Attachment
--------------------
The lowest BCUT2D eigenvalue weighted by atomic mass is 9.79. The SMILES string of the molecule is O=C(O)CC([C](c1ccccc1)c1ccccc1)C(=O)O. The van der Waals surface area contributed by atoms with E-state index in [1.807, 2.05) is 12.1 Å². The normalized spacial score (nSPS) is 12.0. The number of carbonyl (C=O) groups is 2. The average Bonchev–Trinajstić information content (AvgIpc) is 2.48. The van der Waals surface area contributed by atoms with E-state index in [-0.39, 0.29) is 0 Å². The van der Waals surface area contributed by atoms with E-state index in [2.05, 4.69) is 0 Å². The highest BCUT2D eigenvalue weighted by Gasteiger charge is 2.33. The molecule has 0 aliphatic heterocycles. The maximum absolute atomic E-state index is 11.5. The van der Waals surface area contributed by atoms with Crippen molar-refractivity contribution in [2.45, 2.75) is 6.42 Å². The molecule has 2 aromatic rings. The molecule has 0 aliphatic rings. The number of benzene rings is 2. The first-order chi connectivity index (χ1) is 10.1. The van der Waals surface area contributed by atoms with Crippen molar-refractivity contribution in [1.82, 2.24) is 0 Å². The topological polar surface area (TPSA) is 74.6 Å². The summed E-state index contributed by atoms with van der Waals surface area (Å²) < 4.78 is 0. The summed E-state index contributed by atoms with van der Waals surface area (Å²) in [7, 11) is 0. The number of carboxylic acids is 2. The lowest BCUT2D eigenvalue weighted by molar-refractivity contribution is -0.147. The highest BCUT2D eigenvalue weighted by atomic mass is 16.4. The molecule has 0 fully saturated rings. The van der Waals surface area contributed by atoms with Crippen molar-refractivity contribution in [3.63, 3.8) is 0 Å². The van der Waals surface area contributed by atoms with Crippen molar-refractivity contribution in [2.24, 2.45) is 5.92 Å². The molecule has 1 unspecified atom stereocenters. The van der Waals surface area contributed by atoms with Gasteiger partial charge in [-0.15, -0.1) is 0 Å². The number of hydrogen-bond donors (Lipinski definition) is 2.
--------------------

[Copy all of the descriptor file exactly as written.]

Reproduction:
The lowest BCUT2D eigenvalue weighted by atomic mass is 9.79. The SMILES string of the molecule is O=C(O)CC([C](c1ccccc1)c1ccccc1)C(=O)O. The van der Waals surface area contributed by atoms with E-state index in [1.807, 2.05) is 12.1 Å². The normalized spacial score (nSPS) is 12.0. The number of carbonyl (C=O) groups is 2. The average Bonchev–Trinajstić information content (AvgIpc) is 2.48. The van der Waals surface area contributed by atoms with E-state index in [-0.39, 0.29) is 0 Å². The van der Waals surface area contributed by atoms with E-state index in [2.05, 4.69) is 0 Å². The highest BCUT2D eigenvalue weighted by Gasteiger charge is 2.33. The molecule has 0 aliphatic heterocycles. The maximum absolute atomic E-state index is 11.5. The van der Waals surface area contributed by atoms with Crippen molar-refractivity contribution in [2.45, 2.75) is 6.42 Å². The molecule has 2 aromatic rings. The molecule has 0 aliphatic rings. The number of benzene rings is 2. The first-order chi connectivity index (χ1) is 10.1. The van der Waals surface area contributed by atoms with Crippen molar-refractivity contribution in [1.82, 2.24) is 0 Å². The topological polar surface area (TPSA) is 74.6 Å². The summed E-state index contributed by atoms with van der Waals surface area (Å²) < 4.78 is 0. The summed E-state index contributed by atoms with van der Waals surface area (Å²) in [7, 11) is 0. The number of carboxylic acids is 2. The lowest BCUT2D eigenvalue weighted by molar-refractivity contribution is -0.147. The highest BCUT2D eigenvalue weighted by atomic mass is 16.4. The molecule has 0 fully saturated rings. The van der Waals surface area contributed by atoms with Crippen molar-refractivity contribution in [3.63, 3.8) is 0 Å². The van der Waals surface area contributed by atoms with Crippen molar-refractivity contribution in [2.24, 2.45) is 5.92 Å². The molecule has 1 unspecified atom stereocenters. The van der Waals surface area contributed by atoms with Gasteiger partial charge in [-0.15, -0.1) is 0 Å². The number of hydrogen-bond donors (Lipinski definition) is 2.